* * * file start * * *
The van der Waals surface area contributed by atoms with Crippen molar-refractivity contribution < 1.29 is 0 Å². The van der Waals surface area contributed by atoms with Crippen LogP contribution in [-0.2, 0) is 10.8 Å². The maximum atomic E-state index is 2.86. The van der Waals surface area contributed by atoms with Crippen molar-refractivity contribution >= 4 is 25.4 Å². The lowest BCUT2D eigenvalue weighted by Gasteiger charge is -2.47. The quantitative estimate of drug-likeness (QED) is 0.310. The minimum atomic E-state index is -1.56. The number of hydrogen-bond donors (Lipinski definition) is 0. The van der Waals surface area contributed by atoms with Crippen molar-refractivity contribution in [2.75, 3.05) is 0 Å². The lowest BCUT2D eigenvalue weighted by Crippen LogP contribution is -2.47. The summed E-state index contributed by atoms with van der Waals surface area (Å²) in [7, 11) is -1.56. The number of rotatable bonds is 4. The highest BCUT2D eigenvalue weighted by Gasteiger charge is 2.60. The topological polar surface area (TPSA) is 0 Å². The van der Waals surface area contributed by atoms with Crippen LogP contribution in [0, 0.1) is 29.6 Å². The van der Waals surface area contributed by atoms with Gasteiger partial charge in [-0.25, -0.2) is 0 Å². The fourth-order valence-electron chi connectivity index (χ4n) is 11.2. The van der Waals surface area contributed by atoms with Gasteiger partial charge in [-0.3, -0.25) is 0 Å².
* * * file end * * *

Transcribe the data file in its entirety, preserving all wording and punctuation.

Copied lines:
The van der Waals surface area contributed by atoms with Crippen molar-refractivity contribution < 1.29 is 0 Å². The van der Waals surface area contributed by atoms with Crippen LogP contribution in [-0.2, 0) is 10.8 Å². The maximum atomic E-state index is 2.86. The van der Waals surface area contributed by atoms with Crippen molar-refractivity contribution >= 4 is 25.4 Å². The lowest BCUT2D eigenvalue weighted by Gasteiger charge is -2.47. The quantitative estimate of drug-likeness (QED) is 0.310. The minimum atomic E-state index is -1.56. The number of hydrogen-bond donors (Lipinski definition) is 0. The van der Waals surface area contributed by atoms with Crippen molar-refractivity contribution in [2.75, 3.05) is 0 Å². The lowest BCUT2D eigenvalue weighted by Crippen LogP contribution is -2.47. The summed E-state index contributed by atoms with van der Waals surface area (Å²) in [7, 11) is -1.56. The number of rotatable bonds is 4. The highest BCUT2D eigenvalue weighted by Gasteiger charge is 2.60. The topological polar surface area (TPSA) is 0 Å². The van der Waals surface area contributed by atoms with Crippen LogP contribution in [0, 0.1) is 29.6 Å². The van der Waals surface area contributed by atoms with Gasteiger partial charge in [-0.25, -0.2) is 0 Å². The fourth-order valence-electron chi connectivity index (χ4n) is 11.2. The van der Waals surface area contributed by atoms with Gasteiger partial charge in [-0.3, -0.25) is 0 Å².